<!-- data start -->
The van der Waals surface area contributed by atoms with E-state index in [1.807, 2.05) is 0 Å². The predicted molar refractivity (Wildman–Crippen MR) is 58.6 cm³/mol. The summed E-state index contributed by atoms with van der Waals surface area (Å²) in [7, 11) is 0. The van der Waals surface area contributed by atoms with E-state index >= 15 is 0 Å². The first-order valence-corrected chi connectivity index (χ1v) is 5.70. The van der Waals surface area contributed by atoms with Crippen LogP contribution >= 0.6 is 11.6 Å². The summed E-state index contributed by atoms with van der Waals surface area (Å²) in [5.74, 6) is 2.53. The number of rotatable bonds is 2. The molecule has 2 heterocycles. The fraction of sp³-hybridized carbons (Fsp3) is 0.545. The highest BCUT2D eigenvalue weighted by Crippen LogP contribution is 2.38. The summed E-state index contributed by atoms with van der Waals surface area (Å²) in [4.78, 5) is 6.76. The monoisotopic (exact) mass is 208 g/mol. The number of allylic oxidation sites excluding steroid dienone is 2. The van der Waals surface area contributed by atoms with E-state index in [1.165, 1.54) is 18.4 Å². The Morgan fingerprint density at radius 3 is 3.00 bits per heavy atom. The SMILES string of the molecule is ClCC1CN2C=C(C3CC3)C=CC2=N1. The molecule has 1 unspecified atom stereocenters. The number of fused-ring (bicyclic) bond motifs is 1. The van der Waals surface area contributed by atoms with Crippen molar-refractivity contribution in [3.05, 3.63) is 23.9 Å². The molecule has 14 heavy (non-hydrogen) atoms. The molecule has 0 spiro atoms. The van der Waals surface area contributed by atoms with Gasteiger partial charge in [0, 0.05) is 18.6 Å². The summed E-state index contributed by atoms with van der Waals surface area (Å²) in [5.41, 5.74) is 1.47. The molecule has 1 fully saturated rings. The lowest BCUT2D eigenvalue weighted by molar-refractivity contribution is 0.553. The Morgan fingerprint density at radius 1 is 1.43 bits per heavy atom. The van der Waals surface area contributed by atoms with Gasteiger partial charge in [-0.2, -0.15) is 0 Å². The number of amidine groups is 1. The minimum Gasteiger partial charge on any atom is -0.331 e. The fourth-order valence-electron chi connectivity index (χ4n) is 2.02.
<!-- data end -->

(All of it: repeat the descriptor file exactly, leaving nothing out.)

The van der Waals surface area contributed by atoms with E-state index in [1.807, 2.05) is 0 Å². The predicted molar refractivity (Wildman–Crippen MR) is 58.6 cm³/mol. The summed E-state index contributed by atoms with van der Waals surface area (Å²) in [7, 11) is 0. The van der Waals surface area contributed by atoms with E-state index >= 15 is 0 Å². The first-order valence-corrected chi connectivity index (χ1v) is 5.70. The van der Waals surface area contributed by atoms with Crippen LogP contribution >= 0.6 is 11.6 Å². The summed E-state index contributed by atoms with van der Waals surface area (Å²) in [5.74, 6) is 2.53. The number of rotatable bonds is 2. The molecule has 2 heterocycles. The fraction of sp³-hybridized carbons (Fsp3) is 0.545. The highest BCUT2D eigenvalue weighted by Crippen LogP contribution is 2.38. The summed E-state index contributed by atoms with van der Waals surface area (Å²) in [4.78, 5) is 6.76. The monoisotopic (exact) mass is 208 g/mol. The number of allylic oxidation sites excluding steroid dienone is 2. The van der Waals surface area contributed by atoms with E-state index in [1.165, 1.54) is 18.4 Å². The Morgan fingerprint density at radius 3 is 3.00 bits per heavy atom. The SMILES string of the molecule is ClCC1CN2C=C(C3CC3)C=CC2=N1. The molecule has 1 unspecified atom stereocenters. The number of fused-ring (bicyclic) bond motifs is 1. The van der Waals surface area contributed by atoms with Crippen molar-refractivity contribution in [3.05, 3.63) is 23.9 Å². The molecule has 14 heavy (non-hydrogen) atoms. The molecule has 0 spiro atoms. The van der Waals surface area contributed by atoms with Gasteiger partial charge in [0, 0.05) is 18.6 Å². The summed E-state index contributed by atoms with van der Waals surface area (Å²) in [5.41, 5.74) is 1.47. The molecule has 1 fully saturated rings. The lowest BCUT2D eigenvalue weighted by molar-refractivity contribution is 0.553. The Morgan fingerprint density at radius 1 is 1.43 bits per heavy atom. The van der Waals surface area contributed by atoms with Gasteiger partial charge in [-0.2, -0.15) is 0 Å². The number of amidine groups is 1. The minimum Gasteiger partial charge on any atom is -0.331 e. The fourth-order valence-electron chi connectivity index (χ4n) is 2.02.